Krüger was the defender and placed a hill in the centre of the table and two tropical forests right next to it on each side. This is something he had wanted to do for a long time and it looked kind of silly.

tupi and giant insects versus orcs

He deployed his hero and an element of riders on his right flank, two elements of riders on his left flank, all of his orc warbands and a shooter in front of the hill.

I played the inhabitants of the jungle.

Behemoth General (a very big insect), 5 Shooters (Tupi Indians), 4 Beasts (Fiendish Giant Praying Mantis), 2 Water Lurkers

As seen from my side of the table, my army was deployed like this:

Beasts / Beasts / Shooters / Shooters / Behemoth (General) / Shooters / Shooters / Shooters / Beasts / Beasts

So this is what happened:

Krüger’s hero destroyed one of my beasts.

My behemoth general made it to the top of the hill and destroyed two orc warbands.

Two Orc riders destroyed one of my beasts.

my behemoth general is pushed back

My behemoth was pushed back into the forest and destroyed another element of beasts in its path.

(We had some doubt if the rules actually work this way.)

My last surviving beast destroyed Krüger’s shooters.

Three Tupi shooters combined their forces and shot down two orc warbands.

my behemoth general is destroyed

Krüger’s warband general chased my general through the woods and finally destroyed it with the help of some side and rear support.

Krüger’s hero destroyed one of my shooters.

The orcs won and now occupy hexagon 11 on our campaign map.

Hendrik's campaign map

Six-year-old Hendrik watched us prepare the game and drew his version of the campaign map. He thinks it looks much better than our map. I think he might be right.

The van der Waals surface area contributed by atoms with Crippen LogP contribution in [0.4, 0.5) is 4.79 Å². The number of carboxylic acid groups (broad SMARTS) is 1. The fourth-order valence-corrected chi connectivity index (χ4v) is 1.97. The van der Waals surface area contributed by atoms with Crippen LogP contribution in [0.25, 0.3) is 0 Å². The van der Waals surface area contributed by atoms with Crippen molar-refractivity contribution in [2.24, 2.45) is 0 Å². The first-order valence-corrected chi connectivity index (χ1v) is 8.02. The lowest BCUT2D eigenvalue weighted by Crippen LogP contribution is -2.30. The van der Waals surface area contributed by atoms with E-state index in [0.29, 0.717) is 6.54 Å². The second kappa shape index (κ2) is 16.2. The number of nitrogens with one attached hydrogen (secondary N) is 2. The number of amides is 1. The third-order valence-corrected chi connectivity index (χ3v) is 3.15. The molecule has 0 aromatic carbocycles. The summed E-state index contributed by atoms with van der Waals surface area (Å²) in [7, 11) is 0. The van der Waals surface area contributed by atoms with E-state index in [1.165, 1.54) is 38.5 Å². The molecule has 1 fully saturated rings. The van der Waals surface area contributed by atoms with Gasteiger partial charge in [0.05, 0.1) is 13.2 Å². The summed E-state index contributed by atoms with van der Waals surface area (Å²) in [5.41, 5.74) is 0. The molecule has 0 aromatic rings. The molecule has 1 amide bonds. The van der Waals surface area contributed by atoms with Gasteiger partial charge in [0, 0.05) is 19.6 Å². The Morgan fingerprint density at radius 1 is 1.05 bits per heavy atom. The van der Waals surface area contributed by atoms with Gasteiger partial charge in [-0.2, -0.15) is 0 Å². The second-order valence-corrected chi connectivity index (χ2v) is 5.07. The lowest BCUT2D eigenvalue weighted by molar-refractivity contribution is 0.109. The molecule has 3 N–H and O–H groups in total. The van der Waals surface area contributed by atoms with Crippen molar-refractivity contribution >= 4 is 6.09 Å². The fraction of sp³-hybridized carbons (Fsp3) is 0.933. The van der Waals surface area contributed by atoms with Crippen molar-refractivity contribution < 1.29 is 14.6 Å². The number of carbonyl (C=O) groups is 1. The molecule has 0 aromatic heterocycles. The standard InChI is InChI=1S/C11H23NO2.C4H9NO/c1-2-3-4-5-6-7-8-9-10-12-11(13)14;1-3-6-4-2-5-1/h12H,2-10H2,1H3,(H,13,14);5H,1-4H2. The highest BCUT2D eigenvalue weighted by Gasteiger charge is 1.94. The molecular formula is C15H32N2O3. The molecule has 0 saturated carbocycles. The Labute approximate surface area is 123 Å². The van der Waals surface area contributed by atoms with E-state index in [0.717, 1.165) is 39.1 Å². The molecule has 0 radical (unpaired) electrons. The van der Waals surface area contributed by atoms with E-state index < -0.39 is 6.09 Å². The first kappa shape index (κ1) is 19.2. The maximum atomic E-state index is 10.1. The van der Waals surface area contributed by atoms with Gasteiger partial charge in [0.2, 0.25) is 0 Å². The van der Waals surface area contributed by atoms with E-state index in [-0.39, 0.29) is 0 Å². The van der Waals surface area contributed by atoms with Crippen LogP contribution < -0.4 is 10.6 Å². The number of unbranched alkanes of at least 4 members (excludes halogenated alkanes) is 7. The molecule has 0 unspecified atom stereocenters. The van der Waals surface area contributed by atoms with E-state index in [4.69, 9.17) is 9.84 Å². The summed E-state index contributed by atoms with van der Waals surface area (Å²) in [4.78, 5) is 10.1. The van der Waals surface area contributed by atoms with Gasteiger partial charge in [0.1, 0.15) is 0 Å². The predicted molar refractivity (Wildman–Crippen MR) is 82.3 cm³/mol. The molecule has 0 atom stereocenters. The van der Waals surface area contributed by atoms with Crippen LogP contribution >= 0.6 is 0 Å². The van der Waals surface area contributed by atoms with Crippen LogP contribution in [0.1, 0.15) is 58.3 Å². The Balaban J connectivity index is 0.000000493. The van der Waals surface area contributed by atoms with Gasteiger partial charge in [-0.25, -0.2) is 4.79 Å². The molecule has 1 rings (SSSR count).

Tuesday, 21 June 2016

My Entry for the First Round of the Thought Eater Essay Contest

I like talking to a friend, my son calls Kügel, because he can’t pronounce his name well. He is a long-term philosophy student, gamer and avid reader of cheap fantasy novels. Today I talk to Kügel about “Evocation vs Imitation vs Emulation in adapting literary source material to RPGs“, my topic for the first round of the Thought Eater essay contest.

We have some difficulties defining the three terms, maybe because English isn’t our native language, maybe because we are not that smart. “To emulate“ seems to have two meanings.

1. imitate with effort to equal or surpass

If this essay is supposed to find out which of the three forms of adaptation is the best, emulation automatically beats imitation. Per definitionem, says Kügel.

2. The other meaning of “emulate“ is more interesting. A program can be emulated on a computer, it wasn’t originally written for. What the original program and the new program do looks very similar to the user, but the programs are actually different. Emulation in this sense works best when a text is adapted from one system to a similar system. The fairy tale “Hänsel und Gretel“ can be translated from German to English, for example. German and English are both languages. But can the story be emulated as a film? Or as an RPG?

At first, we understand the difference between evocation and imitation, but talking about it for a while, we get lost. To imitate means to copy superficial elements, all the details of a text. To evoke means to create a similar atmosphere, to write in a similar style, to copy essential elements only, like the more important parts of the plot or the structure.